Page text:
Broad tax reform may be a long shot in Congress, but the advertising community is still nervous about proposals to limit the advertising tax deduction.
Sen. Max Baucus
With President Obama expected to nominate Sen. Max Baucus (D-Mont.) as the next U.S. Ambassador to China, tax reform and the proposal to limit the ad-tax deduction may have been dealt a setback. Politico first reported Baucus’ impending nomination.
For the first time, the 4A's board of directors, execs from the nation's largest advertising agencies, have gone on record opposing the Senate proposal to limit the advertising tax deduction.
For the first time, proposals to limit the ad tax deduction are being pushed by the two chairmen of the tax writing comittees in both the House and the Senate.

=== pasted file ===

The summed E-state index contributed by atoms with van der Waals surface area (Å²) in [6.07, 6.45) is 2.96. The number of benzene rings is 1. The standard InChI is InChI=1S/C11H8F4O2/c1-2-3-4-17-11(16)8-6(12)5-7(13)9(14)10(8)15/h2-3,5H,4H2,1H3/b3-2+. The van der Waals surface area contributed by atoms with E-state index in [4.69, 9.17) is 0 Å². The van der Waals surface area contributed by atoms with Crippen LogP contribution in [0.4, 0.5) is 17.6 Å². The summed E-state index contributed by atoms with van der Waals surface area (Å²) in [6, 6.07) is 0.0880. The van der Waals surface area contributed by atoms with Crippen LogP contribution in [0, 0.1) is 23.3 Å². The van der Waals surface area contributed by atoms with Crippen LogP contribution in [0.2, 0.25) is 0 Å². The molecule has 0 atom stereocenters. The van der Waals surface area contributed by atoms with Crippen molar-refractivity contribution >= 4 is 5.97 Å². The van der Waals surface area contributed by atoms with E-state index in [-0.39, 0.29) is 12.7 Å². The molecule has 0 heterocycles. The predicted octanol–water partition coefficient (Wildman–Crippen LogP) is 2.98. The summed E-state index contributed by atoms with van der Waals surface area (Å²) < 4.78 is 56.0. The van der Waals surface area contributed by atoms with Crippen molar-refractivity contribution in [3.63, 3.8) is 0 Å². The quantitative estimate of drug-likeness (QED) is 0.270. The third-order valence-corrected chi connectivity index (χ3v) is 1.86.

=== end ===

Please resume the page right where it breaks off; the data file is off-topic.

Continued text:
The advertising community has been on high alert over proposals in the House to limit or eliminate the advertising tax deduction. Now, all eyes are on the Senate, where Max Baucus (D-Mont.) said Tuesday he plans to release "discussion drafts aimed at closing loopholes" in the tax code by the end of the week.
Just as advertisers and media execs feared, Rep. Dave Camp (R-Mich.), chairman of the House Ways and Means committee, is proposing watering down the advertising tax deduction.
The longer the federal government shutdown drags on, the more likely that the advertising business will not only take a hit, but find itself in the crosshairs of corporate tax reform.
There is more reason than ever for the advertising and media industries to keep a closer eye on Washington these days now that Sen. Max Baucus (D-Mont.) has announced he will retire in 2014. The powerful chairman of the Senate Finance Committee has made it all too clear that he sees tax reform as a top priority.